Student rights: What is your experience with studying rights and do you regret it?

I have studied law in Leiden and I have followed regular, but also part-time education.In addition, I followed lectures in Leiden as well as in The Hague. This seems to me to be enough points from which possible experience to share with you, right?

Thing is that the necessary has changed.The largest change is those in the study financing. But the change to the Bachelor/Master System (in my graduation period) also makes my original vision obsolete. Finally, in Leiden a new law faculty has been pounded out of the ground (well, an old laboratory is far-rebuilt) which means the necessary for the centralization of the study in the city of Leiden.

Well, my first experiences in law studies in Leiden were mainly in the field of the massality of the combination of study, student life and the first standing on his own legs.I think that for several studies must have been golden (medicine, Psychology,…) But for me it was overwhelming. I would like to say that the novelty can still be overwhelmed. And against that is only one remedy: be prepared and learn from your mistakes.

Just a few examples: I had holiday jobs and deserve it, but could not actually deal with money at all.At home I had everything I needed and was quickly earned some extra pocket money but as a student I had to find the balance between study funding, work and studying and also find the means to live. That has taken some time. Funny thing is that I still know where I can get a cheap rubbish-bike from or easily do groceries for 芒 ‘ 卢 10,-to have a week of lunch instead of having to be lost in 脙 漏 脙 漏 n times ad MacD.

My second experience relates to the study system.Old style gave me the opportunity to criss-cross everything together (that’s why I also have three master titles in law), in terms of self-sufficience it asked very much. The BaMa system doesn’t really let you go much further if you don’t get something and is a lot of klassikaler. Handing in assignments is the lesson and that is an absolute pre. As far as the master of Constitutional and administrative law is concerned: Once you sit ID mill (read: The rhythm of preparing college, college, work piece, working group to discuss college and workpiece) then you will come out well. Criminal law and civil law I have done old style.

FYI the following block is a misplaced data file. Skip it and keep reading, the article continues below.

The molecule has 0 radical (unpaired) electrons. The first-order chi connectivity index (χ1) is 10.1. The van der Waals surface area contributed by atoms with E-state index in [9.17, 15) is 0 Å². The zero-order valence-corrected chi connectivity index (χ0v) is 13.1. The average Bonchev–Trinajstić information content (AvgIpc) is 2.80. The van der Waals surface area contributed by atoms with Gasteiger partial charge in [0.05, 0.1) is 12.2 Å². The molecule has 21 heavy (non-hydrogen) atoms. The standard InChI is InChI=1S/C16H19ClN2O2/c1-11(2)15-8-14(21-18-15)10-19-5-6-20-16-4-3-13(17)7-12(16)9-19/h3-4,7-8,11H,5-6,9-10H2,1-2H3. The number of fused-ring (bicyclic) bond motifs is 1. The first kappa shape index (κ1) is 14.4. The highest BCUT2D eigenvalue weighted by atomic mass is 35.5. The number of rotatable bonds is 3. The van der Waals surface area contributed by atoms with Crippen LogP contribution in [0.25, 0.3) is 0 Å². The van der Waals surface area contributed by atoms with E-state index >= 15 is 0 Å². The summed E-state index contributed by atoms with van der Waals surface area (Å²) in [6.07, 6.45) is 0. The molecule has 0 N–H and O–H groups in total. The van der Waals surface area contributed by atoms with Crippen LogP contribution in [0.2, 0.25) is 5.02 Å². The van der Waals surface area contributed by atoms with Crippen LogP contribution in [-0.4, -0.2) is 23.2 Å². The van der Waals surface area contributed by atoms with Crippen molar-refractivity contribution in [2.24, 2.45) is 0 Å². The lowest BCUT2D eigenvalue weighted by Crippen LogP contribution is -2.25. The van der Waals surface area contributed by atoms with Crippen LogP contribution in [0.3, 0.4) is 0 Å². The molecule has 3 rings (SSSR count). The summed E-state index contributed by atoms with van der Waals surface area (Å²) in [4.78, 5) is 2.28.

What I regret is that I stopped in the meantime and continued part-time.In the course of the study, the progression was too little and I could not go further in terms of growth at any given time. Also there it was: you may and may, but with full commitment.

For that reason I started studying full time in 2001.In addition, it was intended to be ready in 2004 but in the end it still became 2006. Because I was delayed again, I did state and administrative law.

I have been sorry about that last choice later.I had the first civil justice but my heart was in criminal law and there I missed two subjects of the master. This allows you to graduate. However, I found that sin and had been studying for so long that I have finished criminal law together with another master.

The point is that it doesn’t matter very much what your base is when you go to work.Although of course you should have a good story with your gradebook and the boxes you have followed. Now my choice gave me a better story (to my idea) but harsh was seeing people in criminal law (one of my current main areas) start working from a totally different background.

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